SIMA/PICASSO: Seismic Investigations of the Moroccan Atlas/program to Investigate Convective Alboran Sea System Overturn

SIMA/PICASSO: Seismic Investigations of the Moroccan Atlas/program to Investigate Convective Alboran Sea System Overturn Map showing SIMA seismic refraction profile (stations are plotted in red), and shotpoints (black stars). SP1 is near El Hajeb, Morocco.
In April 2010 we conducted a ~500 km long seismic refraction survey extending from the Sahara Desert to the Mediterranean Sea across Morocco. The refraction profile crossed the recently uplifted High Atlas, the Middle Atlas, and the western edge of the Rif Mountains. The project, Seismic Investigations of the Moroccan Atlas (SIMA), is affiliated with the PICASSO program in Spain and Morocco.
</p><p>SIMA utilized 930 Reftek 125 Texan seismographs from the PASSCAL Instrument Center. Nominal instrument spacing was 350m from El Hajeb (central Morocco) south to the Sahara, and 500m to the north. The instruments recorded six 1000 kg shots located from El Hajeb south. An internationally diverse field crew of 75 faculty and students from more than a dozen institutions in Africa, Europe, and North America conducted the 2 week long experiment. Preliminary examination of the data shows quite complicated wide-angle reflections from several levels of the crust.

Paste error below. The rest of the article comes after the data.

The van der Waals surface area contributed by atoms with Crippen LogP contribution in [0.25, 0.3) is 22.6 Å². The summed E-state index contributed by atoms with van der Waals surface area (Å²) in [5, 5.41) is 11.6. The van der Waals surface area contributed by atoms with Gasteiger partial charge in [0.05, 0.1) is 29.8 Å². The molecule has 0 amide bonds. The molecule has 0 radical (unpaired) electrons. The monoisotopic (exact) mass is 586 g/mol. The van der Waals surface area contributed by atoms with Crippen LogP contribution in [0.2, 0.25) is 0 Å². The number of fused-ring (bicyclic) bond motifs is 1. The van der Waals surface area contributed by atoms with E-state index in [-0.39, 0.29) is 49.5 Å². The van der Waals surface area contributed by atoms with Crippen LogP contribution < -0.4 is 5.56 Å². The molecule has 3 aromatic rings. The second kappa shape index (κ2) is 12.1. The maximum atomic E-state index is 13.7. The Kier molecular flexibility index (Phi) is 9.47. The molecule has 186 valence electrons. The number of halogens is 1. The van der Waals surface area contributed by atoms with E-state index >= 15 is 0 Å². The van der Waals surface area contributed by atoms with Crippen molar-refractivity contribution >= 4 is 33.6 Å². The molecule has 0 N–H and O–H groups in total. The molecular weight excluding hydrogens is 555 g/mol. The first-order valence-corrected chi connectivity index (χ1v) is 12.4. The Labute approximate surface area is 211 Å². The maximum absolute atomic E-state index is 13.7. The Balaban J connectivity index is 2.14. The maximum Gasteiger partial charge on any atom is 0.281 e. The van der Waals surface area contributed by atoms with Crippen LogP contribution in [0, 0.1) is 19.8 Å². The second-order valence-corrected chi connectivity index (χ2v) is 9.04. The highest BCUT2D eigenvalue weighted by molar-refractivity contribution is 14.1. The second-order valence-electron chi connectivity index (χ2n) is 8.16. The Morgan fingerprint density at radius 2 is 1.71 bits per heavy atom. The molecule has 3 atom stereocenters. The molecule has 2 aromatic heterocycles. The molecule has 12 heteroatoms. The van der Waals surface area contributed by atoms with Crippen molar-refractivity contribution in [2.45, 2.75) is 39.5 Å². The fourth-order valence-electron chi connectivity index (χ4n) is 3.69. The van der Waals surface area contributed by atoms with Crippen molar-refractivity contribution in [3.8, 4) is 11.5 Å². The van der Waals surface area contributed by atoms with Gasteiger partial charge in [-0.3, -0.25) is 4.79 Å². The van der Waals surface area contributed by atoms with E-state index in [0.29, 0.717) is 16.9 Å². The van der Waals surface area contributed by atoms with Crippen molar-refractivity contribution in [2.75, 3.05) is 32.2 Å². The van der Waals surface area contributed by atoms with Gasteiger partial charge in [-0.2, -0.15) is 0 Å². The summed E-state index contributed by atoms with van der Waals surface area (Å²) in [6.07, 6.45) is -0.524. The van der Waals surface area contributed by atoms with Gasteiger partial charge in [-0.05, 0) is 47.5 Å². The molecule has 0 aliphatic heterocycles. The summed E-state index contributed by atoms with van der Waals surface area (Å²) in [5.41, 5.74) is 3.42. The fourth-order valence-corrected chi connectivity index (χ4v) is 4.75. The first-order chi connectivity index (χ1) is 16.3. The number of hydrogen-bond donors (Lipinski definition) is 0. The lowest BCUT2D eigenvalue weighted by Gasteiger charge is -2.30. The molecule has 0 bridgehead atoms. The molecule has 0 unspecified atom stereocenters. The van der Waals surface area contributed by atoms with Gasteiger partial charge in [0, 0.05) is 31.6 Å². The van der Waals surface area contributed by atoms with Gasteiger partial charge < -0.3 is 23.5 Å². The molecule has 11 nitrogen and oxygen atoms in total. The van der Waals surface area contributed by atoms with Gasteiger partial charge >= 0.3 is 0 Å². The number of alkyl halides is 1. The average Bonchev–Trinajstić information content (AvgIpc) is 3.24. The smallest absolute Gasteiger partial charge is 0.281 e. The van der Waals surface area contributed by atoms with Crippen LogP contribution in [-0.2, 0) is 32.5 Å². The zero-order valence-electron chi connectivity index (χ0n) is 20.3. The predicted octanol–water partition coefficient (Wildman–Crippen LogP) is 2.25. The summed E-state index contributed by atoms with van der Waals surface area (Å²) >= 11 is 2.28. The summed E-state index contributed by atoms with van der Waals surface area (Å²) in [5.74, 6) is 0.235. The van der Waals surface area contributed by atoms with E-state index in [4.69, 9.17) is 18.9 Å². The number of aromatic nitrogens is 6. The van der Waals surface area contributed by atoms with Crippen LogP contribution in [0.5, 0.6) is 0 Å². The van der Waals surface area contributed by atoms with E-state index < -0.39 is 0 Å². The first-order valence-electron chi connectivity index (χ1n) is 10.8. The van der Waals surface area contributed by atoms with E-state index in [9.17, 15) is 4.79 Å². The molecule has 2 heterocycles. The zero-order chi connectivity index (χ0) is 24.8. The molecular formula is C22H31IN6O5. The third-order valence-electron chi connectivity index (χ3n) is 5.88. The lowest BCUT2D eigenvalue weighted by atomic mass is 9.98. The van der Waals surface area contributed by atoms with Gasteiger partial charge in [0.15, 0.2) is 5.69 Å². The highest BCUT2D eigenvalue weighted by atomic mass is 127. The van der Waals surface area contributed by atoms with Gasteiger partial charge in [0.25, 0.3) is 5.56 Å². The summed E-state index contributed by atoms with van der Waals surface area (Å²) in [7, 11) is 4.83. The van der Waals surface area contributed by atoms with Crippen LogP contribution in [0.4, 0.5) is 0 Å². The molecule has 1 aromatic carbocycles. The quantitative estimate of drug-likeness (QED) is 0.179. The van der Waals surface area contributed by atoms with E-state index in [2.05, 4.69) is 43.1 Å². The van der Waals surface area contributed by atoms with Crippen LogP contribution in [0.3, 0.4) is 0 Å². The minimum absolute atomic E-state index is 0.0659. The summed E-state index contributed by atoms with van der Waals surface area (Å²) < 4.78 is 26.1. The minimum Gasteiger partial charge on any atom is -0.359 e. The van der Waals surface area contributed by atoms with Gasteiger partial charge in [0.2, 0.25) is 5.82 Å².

</p><p>PICASSO is a project that includes land and sea magnetotelluric measurements, active and passive seismic experiments, geochemical sampling, structural geology, and geodynamic investigations of the western Mediterranean, and particularly of the Betics, the Gibraltar Arc, the Alboran Sea, the Rif, and the Atlas Mountains. PICASSO institutions include Rice, USC, Oregon, and WHOI in the USA, CSIC Earth Science Institute "Jaume Almera", Barcelona, the University of Barcelona, and the University of Salamanca in Spain, the Dublin Institute for Advanced Studies in Ireland, GEOMAR and the University of Muenster in Germany, and the Scientific Institute of Rabat, in Morocco.
</p><p>Acknowledgements: SIMA was funded by a grant from the Spanish Science Foundation (FECYT), and was supported as part of PICASSO by grant EAR 0808939 from the NSF Continental Dynamics Program. We thank the Scientific Institute of Rabat, Rabat, Morocco, for generous assistance in the field, and Lloyd Carothers, Mike Fort, and Lisa Foley from the PASSCAL Instrument Center for outstanding field support.</p>


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